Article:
Last year’s favourite and the two-time President’s Cup winner. An in-form Dangdae Bulpae should be able to live with anybody, including Tough Win and Smarty Moonhak. Whether he can beat them though is another question entirely. Looking at it objectively, the conclusion must be that he can’t.
8. Sangseung Geotap (USA) [Indian Charle – Mirta (Theatrical)] (19/7/2/1) F 4 56Kg – Kanichiro Fujii (Busan)
The only filly in the race won the KNN Trophy last time out but the fact that Gerrit Schlechter has decided to get off her may say somethng about her chances here.
10. Smoking Gun (USA) [Hat Trick – Desdemona’s Dream (Announce)] (5/4/1/0) C 3 55Kg – Yukio Abe (Busan)
The wildcard. Lightly raced but very impressive, this may appear to be too much too soon. However, with Yukio Abe on board and a confident trainer (who also trains Lion Santa), he may be worth an outside bet for a place.
11. Jumong (USA) [Johar – Foreign Aid (Danzig)] (30/9/7/4) H 5 58Kg – Ham Wan Sik (Seoul)
A very solid competitor and half-brother to the late Subsidy, Jumong runs in all the big races. He looks overmatched but has every chance of finishing in a moneying position.
12. Ghost Whisper (KOR) [Gotham City – Emmy’s Lullaby (Unbridled’s Song)] (11/7/3/0) G 4 56Kg – Kim Yong Geun (Busan)
Australian trainer Peter Wolsley lets his new stable star take his chance here, the grey was disqualified last time but otherwise was on a run of three straight wins inclusing two at class 1. Kim Yong Geun is an able rider and he may be worth backing for a place.

Verdict: Tough Win is a very strong competitor and most believed that it would not be until later in the year that Smarty Moonhak would be able to challenge him. Neither has put a foot wrong this year but his progress has been such that Smarty Moonhak can be the one who leaves Busan with the title “Best Horse in Korea”.

* Last year’s Busan Metropolitan was a disaster for jockeys Cho Kyoung Ho and Jo Sung Gon on Tough Win and Dangdae Bulpae respectively. They both get a chance to put things right this year – here’s what happened:

Seo Seung Un Headed For Asian Young Guns Challenge

Apprentice jockey Seo Seung Un has had quite the career so far. He debuted in August last year – riding two winners on his first weekend – and went on to ride 25 more until he went to the USA two months ago where he rode three more winners.

Seo Seung Un returns after his 25th winner – he’ll be off to Macau in August for the Asian Young Guns Challenge

Now back in Korea, Seo will soon be on his travels again as he becomes the first Korean jockey to participate in the annual “Asian Young Guns Challenge” which will be held in Macau on August 4.

Now in its fourth year, the challenge brings together some of the most promising apprentice jockeys from the Asia-Pacific region (and South Africa) to ride in a three-race series.

The event was hosted by the Victoria Racing Club at Flemington in Melbourne in 2009 and 2011 and by the Singapore Turf Club at Kranji in 2010.

Jockeys taking part this year are:

Ng Ka Chun (Hong Kong)
Taichi Nishimura (Japan)
Shinsuke Ishikawa (Japan)
Seo Seung Un (Korea)
Yazid Kamal (Malaysia)
Zawari Razali (Singapore)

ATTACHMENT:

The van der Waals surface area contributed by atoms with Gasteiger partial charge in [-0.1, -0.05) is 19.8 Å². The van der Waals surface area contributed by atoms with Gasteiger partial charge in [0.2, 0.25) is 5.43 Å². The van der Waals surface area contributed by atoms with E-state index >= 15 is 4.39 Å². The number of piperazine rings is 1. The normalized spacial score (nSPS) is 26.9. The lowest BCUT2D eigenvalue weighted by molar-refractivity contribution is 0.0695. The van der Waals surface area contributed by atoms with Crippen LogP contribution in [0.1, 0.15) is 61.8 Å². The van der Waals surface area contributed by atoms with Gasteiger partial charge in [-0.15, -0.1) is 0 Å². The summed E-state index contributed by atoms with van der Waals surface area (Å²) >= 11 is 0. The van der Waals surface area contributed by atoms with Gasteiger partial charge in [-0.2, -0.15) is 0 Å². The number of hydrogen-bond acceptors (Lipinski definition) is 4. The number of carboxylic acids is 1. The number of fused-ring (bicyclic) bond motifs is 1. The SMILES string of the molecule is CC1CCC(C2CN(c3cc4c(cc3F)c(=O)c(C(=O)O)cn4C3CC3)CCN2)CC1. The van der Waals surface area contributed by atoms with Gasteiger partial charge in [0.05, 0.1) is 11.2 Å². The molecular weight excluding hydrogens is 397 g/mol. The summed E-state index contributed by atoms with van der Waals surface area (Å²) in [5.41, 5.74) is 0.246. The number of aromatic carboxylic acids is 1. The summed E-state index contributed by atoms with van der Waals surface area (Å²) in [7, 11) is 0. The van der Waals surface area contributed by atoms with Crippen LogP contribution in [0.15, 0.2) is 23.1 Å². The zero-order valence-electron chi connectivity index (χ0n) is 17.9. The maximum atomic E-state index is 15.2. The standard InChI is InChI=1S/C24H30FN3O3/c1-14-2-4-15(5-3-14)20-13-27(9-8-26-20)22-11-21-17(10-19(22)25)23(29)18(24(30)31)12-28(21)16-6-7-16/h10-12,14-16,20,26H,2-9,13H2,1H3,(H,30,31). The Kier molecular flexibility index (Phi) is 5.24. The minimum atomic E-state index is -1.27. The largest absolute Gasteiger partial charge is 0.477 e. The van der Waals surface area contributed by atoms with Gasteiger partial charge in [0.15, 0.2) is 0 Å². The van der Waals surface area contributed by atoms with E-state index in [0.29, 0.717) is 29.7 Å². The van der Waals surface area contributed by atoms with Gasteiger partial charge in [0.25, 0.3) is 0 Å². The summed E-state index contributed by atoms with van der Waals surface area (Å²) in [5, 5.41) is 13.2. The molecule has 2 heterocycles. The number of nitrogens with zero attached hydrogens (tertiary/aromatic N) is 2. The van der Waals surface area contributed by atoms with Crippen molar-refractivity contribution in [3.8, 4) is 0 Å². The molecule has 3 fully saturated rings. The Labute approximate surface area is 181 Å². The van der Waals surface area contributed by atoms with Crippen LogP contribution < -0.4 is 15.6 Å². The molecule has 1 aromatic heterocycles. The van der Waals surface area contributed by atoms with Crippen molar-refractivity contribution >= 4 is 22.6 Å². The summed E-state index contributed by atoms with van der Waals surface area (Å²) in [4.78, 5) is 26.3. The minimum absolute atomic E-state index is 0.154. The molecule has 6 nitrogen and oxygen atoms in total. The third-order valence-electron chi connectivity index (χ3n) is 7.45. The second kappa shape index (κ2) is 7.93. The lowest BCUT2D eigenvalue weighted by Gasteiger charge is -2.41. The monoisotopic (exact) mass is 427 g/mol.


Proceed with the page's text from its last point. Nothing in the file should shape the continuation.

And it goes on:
Keagan De Melo (South Africa)
Jake Noonan (Australia)
Jason Collett (New Zealand)

They will be joined by a local representative from Macau for the three races, two of which will be on turf and one on sand. KRA Jockey Academy Instructor Robert Moore will be accompanying Seo on the trip.

More info is at the Macau Jockey Club website

New Jockeys Beat The Odds

Ahn Hyo Ri, Park Hyun Woo, Kim Hyun Joong All Win

Two apprentice jockeys scored their first ever career winners in the unlikeliest of circumstances at Seoul this past Saturday.

Park Hyun Woo and Ahn Hyo Ri demonstrate traditional awkward Korean poses after their debut wins at Seoul (Pic: Ilgan Sports)

Park Hyun Woo and Ahn Hyo Ri both graduated from the KRA Jockey Academy this year and debuted last month.

Neither had won on from their few rides to date coming into last weekend but that changed as first Park and then later Ahn both rode long priced winners.

Race 2 saw Park ride 280/1 chance Misojanchi to a half-length victory, overtaking champion jockey Moon Se Young on Jeilgosu in the final furlong. It was the longest priced winner at Seoul for some years and an encouraging performance in the saddle from Park who looked very much at home in the finish.

Late on in the afternoon, it was Ahn’s turn. Her win came in race 8 on 53/1 chance Time Zone. Always well-placed, the pair overtook early pacesetter Vicar Summit in the final furlong and went on to record a relatively comfortable length and a half victory.

Winner at Busan: Kim Hyun Joong (Pic: Ilgan Sports)

Down at Busan another new apprentice was also riding a long-priced winner last weekend. Kim Hyun Joong, who debuted at the same time as Ahn and Park, got his second career victory on Sunday.

And it was an impressive performance as, on 48/1 Busan Prince, he beat out South African rider Gerrit Schlechter riding odds-on favourite Gwangsok Engine by a nose in a photo finish.

It’s early days but it seems we have another talented crop of young apprentices. With young jockeys these days being given much more of an opportunity to prove themselves than they once were – owners and trainers knowing that they’ve been better trained than their predecessors – no doubt there will be plenty more visits to the winner’s circle for all of them